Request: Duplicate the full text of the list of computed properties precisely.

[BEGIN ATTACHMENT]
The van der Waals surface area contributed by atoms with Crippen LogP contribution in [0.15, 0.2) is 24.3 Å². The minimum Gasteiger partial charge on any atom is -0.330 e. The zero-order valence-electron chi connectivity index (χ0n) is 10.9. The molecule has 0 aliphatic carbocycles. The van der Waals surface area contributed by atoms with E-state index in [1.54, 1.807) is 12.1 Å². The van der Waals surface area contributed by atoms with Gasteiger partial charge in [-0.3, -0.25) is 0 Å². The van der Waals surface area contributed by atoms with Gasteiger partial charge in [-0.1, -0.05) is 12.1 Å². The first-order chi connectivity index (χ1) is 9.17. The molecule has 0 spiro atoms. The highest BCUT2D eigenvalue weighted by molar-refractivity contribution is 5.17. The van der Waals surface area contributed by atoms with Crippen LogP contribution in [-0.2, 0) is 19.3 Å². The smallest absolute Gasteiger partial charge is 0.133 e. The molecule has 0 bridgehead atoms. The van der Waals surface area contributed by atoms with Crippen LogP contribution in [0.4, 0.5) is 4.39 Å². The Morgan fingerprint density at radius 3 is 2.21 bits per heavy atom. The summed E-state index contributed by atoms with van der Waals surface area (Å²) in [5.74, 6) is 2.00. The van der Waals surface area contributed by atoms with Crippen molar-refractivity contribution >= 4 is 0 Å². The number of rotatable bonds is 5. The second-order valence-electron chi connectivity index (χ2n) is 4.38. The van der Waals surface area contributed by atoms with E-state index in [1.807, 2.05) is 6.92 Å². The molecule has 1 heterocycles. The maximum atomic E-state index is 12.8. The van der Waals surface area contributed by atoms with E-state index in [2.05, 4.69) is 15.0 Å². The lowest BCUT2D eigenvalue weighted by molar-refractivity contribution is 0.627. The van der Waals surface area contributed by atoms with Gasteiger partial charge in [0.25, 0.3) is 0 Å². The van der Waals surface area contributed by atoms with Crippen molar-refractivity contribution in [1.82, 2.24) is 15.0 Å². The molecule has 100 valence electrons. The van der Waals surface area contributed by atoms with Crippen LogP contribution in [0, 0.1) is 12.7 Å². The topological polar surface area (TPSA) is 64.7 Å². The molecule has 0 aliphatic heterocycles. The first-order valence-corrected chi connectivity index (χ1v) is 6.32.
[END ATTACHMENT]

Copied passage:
The van der Waals surface area contributed by atoms with Crippen LogP contribution in [0.15, 0.2) is 24.3 Å². The minimum Gasteiger partial charge on any atom is -0.330 e. The zero-order valence-electron chi connectivity index (χ0n) is 10.9. The molecule has 0 aliphatic carbocycles. The van der Waals surface area contributed by atoms with E-state index in [1.54, 1.807) is 12.1 Å². The van der Waals surface area contributed by atoms with Gasteiger partial charge in [-0.3, -0.25) is 0 Å². The van der Waals surface area contributed by atoms with Gasteiger partial charge in [-0.1, -0.05) is 12.1 Å². The first-order chi connectivity index (χ1) is 9.17. The molecule has 0 spiro atoms. The highest BCUT2D eigenvalue weighted by molar-refractivity contribution is 5.17. The van der Waals surface area contributed by atoms with Crippen LogP contribution in [-0.2, 0) is 19.3 Å². The smallest absolute Gasteiger partial charge is 0.133 e. The molecule has 0 bridgehead atoms. The van der Waals surface area contributed by atoms with Crippen LogP contribution in [0.4, 0.5) is 4.39 Å². The Morgan fingerprint density at radius 3 is 2.21 bits per heavy atom. The summed E-state index contributed by atoms with van der Waals surface area (Å²) in [5.74, 6) is 2.00. The van der Waals surface area contributed by atoms with Crippen molar-refractivity contribution >= 4 is 0 Å². The number of rotatable bonds is 5. The second-order valence-electron chi connectivity index (χ2n) is 4.38. The van der Waals surface area contributed by atoms with E-state index in [1.807, 2.05) is 6.92 Å². The molecule has 1 heterocycles. The maximum atomic E-state index is 12.8. The van der Waals surface area contributed by atoms with E-state index in [2.05, 4.69) is 15.0 Å². The lowest BCUT2D eigenvalue weighted by molar-refractivity contribution is 0.627. The van der Waals surface area contributed by atoms with Gasteiger partial charge in [0.25, 0.3) is 0 Å². The van der Waals surface area contributed by atoms with Crippen molar-refractivity contribution in [1.82, 2.24) is 15.0 Å². The molecule has 100 valence electrons. The van der Waals surface area contributed by atoms with Crippen LogP contribution in [0, 0.1) is 12.7 Å². The topological polar surface area (TPSA) is 64.7 Å². The molecule has 0 aliphatic heterocycles. The first-order valence-corrected chi connectivity index (χ1v) is 6.32.